The analysis tracks home sales in more than 1,000 cities across the country and defines the luxury market as the top 5% most expensive homes sold in the city in each quarter. The average price for non-luxury homes was $333,000, up 6% compared to a year earlier.
Persistent demand, fueled by stock market gains, along with shrinking supply contributed to the price increase. The number of homes for sale priced at or above $1 million fell 23.8% compared to the same period last year, marking three consecutive quarters of declines in luxury supply. The number of homes priced at or above $5 million followed the same trend, down 23.4%.
“The stock market hit all-time highs with gains in nearly every sector last quarter, instilling confidence among the wealthiest home buyers,” said Redfin chief economist Nela Richardson. “As a result, we saw double-digit growth in luxury home sales in the last months of the year.”
Luxury Homes Prices Up
Sales of homes priced at or above $1 million were up 15.2% from a year ago, and sales of homes priced at or above $5 million were up 13.7%.
Luxury homes moved off the market quickly, typically finding a buyer in an average of 75 days, eight fewer days than in the fourth quarter of 2016.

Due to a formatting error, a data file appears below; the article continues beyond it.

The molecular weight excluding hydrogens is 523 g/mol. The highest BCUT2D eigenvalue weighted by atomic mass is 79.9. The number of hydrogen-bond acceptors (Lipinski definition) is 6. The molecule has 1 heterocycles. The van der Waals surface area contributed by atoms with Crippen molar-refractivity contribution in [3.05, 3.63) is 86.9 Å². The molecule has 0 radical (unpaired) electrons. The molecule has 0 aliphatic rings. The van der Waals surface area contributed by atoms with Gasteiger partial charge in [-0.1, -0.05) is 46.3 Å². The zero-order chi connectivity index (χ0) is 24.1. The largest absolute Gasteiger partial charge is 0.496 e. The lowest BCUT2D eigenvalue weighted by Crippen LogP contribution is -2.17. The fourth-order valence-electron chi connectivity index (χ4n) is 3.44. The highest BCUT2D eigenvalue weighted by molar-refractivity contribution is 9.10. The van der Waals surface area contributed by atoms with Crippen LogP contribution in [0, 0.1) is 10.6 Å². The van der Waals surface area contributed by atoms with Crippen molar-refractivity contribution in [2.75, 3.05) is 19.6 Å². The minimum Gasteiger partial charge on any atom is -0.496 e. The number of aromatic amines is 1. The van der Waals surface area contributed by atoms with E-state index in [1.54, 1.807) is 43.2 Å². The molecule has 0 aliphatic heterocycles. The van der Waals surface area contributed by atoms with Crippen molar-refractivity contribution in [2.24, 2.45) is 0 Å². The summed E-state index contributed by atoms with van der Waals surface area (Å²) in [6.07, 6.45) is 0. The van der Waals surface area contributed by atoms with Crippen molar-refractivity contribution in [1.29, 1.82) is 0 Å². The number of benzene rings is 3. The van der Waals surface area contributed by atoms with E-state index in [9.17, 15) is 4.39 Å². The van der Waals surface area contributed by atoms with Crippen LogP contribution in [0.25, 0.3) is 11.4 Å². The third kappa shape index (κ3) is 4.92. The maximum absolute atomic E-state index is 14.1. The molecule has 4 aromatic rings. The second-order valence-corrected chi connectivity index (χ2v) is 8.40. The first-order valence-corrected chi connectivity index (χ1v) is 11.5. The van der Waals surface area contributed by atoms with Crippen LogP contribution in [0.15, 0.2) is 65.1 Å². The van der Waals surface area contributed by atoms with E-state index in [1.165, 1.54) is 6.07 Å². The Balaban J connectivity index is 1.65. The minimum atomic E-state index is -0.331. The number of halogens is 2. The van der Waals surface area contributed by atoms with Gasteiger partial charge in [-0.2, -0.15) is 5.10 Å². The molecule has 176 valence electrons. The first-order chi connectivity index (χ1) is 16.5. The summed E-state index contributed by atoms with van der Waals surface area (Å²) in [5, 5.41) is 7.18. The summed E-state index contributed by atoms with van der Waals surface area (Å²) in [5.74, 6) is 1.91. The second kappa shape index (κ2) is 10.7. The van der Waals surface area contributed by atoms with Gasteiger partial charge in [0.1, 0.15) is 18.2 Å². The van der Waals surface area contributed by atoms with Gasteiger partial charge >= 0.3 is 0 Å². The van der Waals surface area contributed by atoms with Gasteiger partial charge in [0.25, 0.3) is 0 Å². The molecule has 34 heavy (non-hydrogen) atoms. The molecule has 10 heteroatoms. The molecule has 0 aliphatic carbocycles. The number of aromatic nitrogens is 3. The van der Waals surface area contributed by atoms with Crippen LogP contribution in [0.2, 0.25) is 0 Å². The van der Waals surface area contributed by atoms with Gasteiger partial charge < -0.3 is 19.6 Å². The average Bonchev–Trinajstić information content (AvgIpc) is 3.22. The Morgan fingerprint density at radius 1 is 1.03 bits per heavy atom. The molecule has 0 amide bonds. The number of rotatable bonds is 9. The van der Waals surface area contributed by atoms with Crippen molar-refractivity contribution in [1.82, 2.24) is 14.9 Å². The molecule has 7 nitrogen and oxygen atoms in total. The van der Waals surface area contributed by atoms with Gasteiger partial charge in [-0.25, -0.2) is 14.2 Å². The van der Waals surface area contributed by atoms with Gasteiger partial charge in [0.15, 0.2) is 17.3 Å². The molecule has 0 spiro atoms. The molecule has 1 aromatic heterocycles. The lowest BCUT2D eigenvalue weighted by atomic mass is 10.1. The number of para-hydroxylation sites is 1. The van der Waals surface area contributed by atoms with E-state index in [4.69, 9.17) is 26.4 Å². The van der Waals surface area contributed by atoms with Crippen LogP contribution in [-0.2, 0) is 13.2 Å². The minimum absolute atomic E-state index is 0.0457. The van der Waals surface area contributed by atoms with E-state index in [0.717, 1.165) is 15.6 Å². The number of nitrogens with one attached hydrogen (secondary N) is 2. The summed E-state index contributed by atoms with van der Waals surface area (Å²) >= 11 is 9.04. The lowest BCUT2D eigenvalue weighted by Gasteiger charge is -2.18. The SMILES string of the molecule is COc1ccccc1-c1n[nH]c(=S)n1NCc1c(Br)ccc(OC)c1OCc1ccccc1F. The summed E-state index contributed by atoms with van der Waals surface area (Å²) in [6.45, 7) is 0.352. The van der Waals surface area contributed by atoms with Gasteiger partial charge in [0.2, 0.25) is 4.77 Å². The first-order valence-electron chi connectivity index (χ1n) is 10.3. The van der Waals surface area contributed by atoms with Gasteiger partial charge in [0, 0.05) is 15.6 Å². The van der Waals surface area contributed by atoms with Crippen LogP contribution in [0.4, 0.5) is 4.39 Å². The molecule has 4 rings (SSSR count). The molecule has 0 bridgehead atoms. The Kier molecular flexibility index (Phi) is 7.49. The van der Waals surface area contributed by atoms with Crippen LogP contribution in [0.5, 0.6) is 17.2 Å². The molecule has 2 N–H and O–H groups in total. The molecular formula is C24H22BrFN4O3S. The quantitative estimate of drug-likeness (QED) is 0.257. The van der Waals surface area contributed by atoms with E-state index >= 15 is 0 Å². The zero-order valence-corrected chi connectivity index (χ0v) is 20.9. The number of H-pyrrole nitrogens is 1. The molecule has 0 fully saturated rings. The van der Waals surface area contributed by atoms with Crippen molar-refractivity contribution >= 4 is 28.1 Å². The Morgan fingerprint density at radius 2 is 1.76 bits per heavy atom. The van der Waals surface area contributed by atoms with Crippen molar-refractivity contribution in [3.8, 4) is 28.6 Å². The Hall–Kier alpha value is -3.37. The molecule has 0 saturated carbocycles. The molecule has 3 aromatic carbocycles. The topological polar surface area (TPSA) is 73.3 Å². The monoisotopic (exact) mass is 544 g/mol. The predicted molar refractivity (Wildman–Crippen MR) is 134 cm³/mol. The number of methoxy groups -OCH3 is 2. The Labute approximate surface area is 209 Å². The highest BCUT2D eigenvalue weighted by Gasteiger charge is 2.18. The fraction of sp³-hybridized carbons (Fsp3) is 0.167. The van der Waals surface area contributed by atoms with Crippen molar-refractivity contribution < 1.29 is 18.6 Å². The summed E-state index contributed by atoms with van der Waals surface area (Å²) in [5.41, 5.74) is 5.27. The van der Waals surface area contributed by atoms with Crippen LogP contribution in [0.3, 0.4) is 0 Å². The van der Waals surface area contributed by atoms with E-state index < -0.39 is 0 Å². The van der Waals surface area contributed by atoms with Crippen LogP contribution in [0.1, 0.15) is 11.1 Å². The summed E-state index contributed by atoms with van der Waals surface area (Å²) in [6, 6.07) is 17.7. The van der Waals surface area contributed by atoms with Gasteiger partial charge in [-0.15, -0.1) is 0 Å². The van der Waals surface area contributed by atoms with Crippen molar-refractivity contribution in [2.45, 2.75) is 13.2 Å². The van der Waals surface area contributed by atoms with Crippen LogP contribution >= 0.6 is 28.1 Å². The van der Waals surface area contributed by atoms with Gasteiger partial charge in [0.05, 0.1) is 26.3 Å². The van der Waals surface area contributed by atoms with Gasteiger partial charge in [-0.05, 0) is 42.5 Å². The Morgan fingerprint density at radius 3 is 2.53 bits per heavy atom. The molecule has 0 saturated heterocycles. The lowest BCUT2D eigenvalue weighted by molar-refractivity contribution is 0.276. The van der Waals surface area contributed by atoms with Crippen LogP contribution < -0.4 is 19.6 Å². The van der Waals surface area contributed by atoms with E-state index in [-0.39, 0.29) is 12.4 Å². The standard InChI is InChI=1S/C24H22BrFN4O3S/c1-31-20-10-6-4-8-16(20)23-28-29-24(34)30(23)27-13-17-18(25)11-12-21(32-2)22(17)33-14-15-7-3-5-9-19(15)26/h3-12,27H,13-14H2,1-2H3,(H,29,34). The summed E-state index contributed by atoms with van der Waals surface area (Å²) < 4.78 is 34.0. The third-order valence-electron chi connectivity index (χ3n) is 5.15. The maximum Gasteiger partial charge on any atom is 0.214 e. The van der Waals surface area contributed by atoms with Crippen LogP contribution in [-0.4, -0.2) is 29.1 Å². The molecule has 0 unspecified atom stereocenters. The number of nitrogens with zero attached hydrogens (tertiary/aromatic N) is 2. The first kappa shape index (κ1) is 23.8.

|Q4 Market Summary||Luxury Market (Top 5%)||Rest of Market (Bottom 95%)|
|Average Sale Price||$1.76 million||$333,000|
|Average Sale Price YoY||7.4%||6.1%|
|Average Sale Price QoQ||3.1%||-0.9%|
|Average Days on Market||75||59|
|Days on Market YoY||8 fewer days than last year||7 fewer days than last year|
|Percent of Homes that Sold Above List Price||1.5%||20.9%|
Seven Florida beachfront communities saw the average sale price of luxury homes increase by more than 25% year over year. In Sarasota and Delray Beach, luxury prices shot up 45.6% and 41.3% respectively, the highest fourth-quarter luxury price gains of all cities Redfin analyzed.
San Francisco posted the largest year-over-year decline in luxury home prices, down 12% to an average $5.03 million.
While the strong stock market boosted confidence in other housing markets, some would-be luxury buyers in San Francisco held back.
“The luxury market in San Francisco slowed through 2017,” said Miriam Westberg, a Redfin agent from San Francisco. “An unusually low number of initial public offerings among local companies meant fewer cash-flush buyers. Competition, and therefore prices, dropped as many affluent buyers opted to invest in the stock market instead.”
Article By BUILDER Staff